The details: 452 pages, 2 days to read.
Summary: (From Goodreads) Mara Dyer doesn’t think life can get any stranger than waking up in a hospital with no memory of how she got there.
She believes there must be more to the accident she can’t remember that killed her friends and left her mysteriously unharmed.
She doesn’t believe that after everything she’s been through, she can fall in love.
Review: The Unbecoming of Mara Dyer has been on my TBR pile for every. I would pick it up at the book store and say ‘not today’ but it was always a ‘someday’. There were always bigger and better books, always. However when I saw one of my book club students reading this book, I told her I had been wanting to read it as well. Two days later, that book was in my book return box with the note ‘READ ME!’
Well, who am I to turn down a student’s request like that?The book starts out strong, interesting, and moves pretty quickly. Once Mara is introduced and you start to learn of her accident, and the beginnings of her PTSD the book takes a huge jump. Suddenly we are introduced to Noah and a few other characters. It was too quick for my liking. I felt like I missed a chapter somewhere. (Later this is resolved in the book, but for me the damage had been done.) At this point, I started to ‘check out’ of the book. I disliked the character Noah. I did not enjoy reading about him, or any part that included him. Sadly, the last half of the book he is present. Ugh.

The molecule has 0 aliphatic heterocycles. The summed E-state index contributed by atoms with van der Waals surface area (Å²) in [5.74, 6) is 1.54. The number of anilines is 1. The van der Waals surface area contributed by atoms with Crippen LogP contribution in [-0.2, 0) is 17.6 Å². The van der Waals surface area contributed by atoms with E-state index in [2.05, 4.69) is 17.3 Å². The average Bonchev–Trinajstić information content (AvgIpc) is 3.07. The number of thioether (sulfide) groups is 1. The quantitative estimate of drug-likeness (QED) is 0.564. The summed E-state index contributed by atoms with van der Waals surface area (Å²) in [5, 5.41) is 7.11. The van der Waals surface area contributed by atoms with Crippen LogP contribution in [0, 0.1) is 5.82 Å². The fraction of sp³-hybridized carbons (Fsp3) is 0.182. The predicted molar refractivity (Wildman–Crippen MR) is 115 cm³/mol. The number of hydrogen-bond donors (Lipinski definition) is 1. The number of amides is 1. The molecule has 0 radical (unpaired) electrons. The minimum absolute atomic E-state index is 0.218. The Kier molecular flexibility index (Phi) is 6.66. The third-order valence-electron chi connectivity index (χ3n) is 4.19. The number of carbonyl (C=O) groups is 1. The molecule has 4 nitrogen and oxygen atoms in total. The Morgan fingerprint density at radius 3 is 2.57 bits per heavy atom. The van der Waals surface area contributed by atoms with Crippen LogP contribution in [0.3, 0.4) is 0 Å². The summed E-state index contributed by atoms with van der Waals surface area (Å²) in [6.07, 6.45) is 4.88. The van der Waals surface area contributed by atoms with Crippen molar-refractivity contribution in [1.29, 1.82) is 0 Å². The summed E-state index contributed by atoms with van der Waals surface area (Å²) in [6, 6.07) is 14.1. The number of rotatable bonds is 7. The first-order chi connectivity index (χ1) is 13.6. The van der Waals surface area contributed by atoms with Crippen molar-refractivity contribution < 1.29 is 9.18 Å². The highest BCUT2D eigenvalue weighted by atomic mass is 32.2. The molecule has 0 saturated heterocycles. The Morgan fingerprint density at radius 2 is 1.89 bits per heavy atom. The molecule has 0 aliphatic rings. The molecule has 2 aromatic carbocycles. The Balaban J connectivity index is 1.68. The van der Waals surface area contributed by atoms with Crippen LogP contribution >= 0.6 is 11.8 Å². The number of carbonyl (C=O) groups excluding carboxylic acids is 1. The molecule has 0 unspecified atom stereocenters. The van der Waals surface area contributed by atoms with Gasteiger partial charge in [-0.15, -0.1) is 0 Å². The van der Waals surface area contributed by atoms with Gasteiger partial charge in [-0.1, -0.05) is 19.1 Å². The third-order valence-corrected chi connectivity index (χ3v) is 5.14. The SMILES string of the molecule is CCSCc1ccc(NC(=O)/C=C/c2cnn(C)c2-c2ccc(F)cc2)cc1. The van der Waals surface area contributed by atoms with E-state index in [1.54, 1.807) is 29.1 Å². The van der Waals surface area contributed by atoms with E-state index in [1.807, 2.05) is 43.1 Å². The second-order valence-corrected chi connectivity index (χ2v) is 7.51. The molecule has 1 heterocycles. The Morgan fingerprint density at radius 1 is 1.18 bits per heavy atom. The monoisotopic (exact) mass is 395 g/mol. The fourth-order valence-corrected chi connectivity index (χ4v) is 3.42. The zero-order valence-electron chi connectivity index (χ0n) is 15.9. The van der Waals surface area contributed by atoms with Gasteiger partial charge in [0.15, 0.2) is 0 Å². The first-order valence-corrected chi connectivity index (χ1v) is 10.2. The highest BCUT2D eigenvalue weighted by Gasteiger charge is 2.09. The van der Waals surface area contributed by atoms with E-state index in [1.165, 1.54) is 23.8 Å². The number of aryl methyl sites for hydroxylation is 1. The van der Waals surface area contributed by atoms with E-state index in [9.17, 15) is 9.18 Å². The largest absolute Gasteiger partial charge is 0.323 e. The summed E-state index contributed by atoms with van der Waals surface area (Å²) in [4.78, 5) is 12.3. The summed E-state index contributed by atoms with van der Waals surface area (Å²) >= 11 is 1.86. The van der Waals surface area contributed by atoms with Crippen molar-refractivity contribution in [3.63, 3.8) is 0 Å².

Beyond this one character, the story is interesting. Mara wakes up after an accident that left her friends dead. Soon after she starts having PTSD episodes that leave her seeing things that aren’t real. Or are they? Then things that she wishes would happen, do. This is an interesting concept, and Michelle Hodkin did a great job in getting the reader inside Mara’s head.If you can enjoy a story with crappy characters (Noah is controlling, and Mara isn’t much better) then give this book a go. If you can’t get behind a book with such crappy characters, then steer away.
Review: The characters are the sole reason this book is at 3.5 stars. This book had potential, but didn’t deliver.